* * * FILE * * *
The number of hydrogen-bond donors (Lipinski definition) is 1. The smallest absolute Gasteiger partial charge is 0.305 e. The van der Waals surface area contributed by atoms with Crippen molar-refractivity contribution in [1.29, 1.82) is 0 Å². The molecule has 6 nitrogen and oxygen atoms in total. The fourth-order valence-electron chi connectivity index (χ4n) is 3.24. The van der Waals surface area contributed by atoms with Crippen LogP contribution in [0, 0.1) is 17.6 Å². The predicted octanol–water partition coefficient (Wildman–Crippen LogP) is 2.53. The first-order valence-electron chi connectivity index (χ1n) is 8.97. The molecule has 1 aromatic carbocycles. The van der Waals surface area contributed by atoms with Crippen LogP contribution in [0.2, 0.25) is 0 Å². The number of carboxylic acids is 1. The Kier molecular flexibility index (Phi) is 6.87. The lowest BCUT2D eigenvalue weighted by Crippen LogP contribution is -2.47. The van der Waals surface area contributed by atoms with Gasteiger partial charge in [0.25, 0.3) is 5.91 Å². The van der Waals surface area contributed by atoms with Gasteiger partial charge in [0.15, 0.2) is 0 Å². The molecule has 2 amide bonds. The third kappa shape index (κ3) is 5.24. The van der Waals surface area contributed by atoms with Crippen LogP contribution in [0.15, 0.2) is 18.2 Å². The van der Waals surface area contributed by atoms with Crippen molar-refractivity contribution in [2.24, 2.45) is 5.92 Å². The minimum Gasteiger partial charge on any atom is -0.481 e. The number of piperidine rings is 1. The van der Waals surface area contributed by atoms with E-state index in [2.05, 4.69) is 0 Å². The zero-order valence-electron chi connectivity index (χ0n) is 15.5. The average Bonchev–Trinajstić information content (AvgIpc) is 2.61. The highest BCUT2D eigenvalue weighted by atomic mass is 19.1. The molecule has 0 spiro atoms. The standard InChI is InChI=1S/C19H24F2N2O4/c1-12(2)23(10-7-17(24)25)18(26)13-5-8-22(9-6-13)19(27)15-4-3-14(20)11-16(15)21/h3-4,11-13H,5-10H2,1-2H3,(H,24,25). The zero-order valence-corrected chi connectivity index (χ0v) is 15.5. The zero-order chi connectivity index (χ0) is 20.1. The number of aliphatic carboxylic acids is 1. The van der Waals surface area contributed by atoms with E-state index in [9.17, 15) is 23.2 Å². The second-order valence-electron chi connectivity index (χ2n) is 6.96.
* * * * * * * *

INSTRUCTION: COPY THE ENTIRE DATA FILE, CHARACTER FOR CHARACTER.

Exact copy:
The number of hydrogen-bond donors (Lipinski definition) is 1. The smallest absolute Gasteiger partial charge is 0.305 e. The van der Waals surface area contributed by atoms with Crippen molar-refractivity contribution in [1.29, 1.82) is 0 Å². The molecule has 6 nitrogen and oxygen atoms in total. The fourth-order valence-electron chi connectivity index (χ4n) is 3.24. The van der Waals surface area contributed by atoms with Crippen LogP contribution in [0, 0.1) is 17.6 Å². The predicted octanol–water partition coefficient (Wildman–Crippen LogP) is 2.53. The first-order valence-electron chi connectivity index (χ1n) is 8.97. The molecule has 1 aromatic carbocycles. The van der Waals surface area contributed by atoms with Crippen LogP contribution in [0.2, 0.25) is 0 Å². The number of carboxylic acids is 1. The Kier molecular flexibility index (Phi) is 6.87. The lowest BCUT2D eigenvalue weighted by Crippen LogP contribution is -2.47. The van der Waals surface area contributed by atoms with Gasteiger partial charge in [0.25, 0.3) is 5.91 Å². The van der Waals surface area contributed by atoms with Gasteiger partial charge in [0.15, 0.2) is 0 Å². The molecule has 2 amide bonds. The third kappa shape index (κ3) is 5.24. The van der Waals surface area contributed by atoms with Crippen LogP contribution in [0.15, 0.2) is 18.2 Å². The van der Waals surface area contributed by atoms with Crippen molar-refractivity contribution in [2.24, 2.45) is 5.92 Å². The minimum Gasteiger partial charge on any atom is -0.481 e. The number of piperidine rings is 1. The van der Waals surface area contributed by atoms with E-state index in [2.05, 4.69) is 0 Å². The zero-order valence-electron chi connectivity index (χ0n) is 15.5. The average Bonchev–Trinajstić information content (AvgIpc) is 2.61. The highest BCUT2D eigenvalue weighted by atomic mass is 19.1. The molecule has 0 spiro atoms. The standard InChI is InChI=1S/C19H24F2N2O4/c1-12(2)23(10-7-17(24)25)18(26)13-5-8-22(9-6-13)19(27)15-4-3-14(20)11-16(15)21/h3-4,11-13H,5-10H2,1-2H3,(H,24,25). The zero-order valence-corrected chi connectivity index (χ0v) is 15.5. The zero-order chi connectivity index (χ0) is 20.1. The number of aliphatic carboxylic acids is 1. The van der Waals surface area contributed by atoms with E-state index in [9.17, 15) is 23.2 Å². The second-order valence-electron chi connectivity index (χ2n) is 6.96.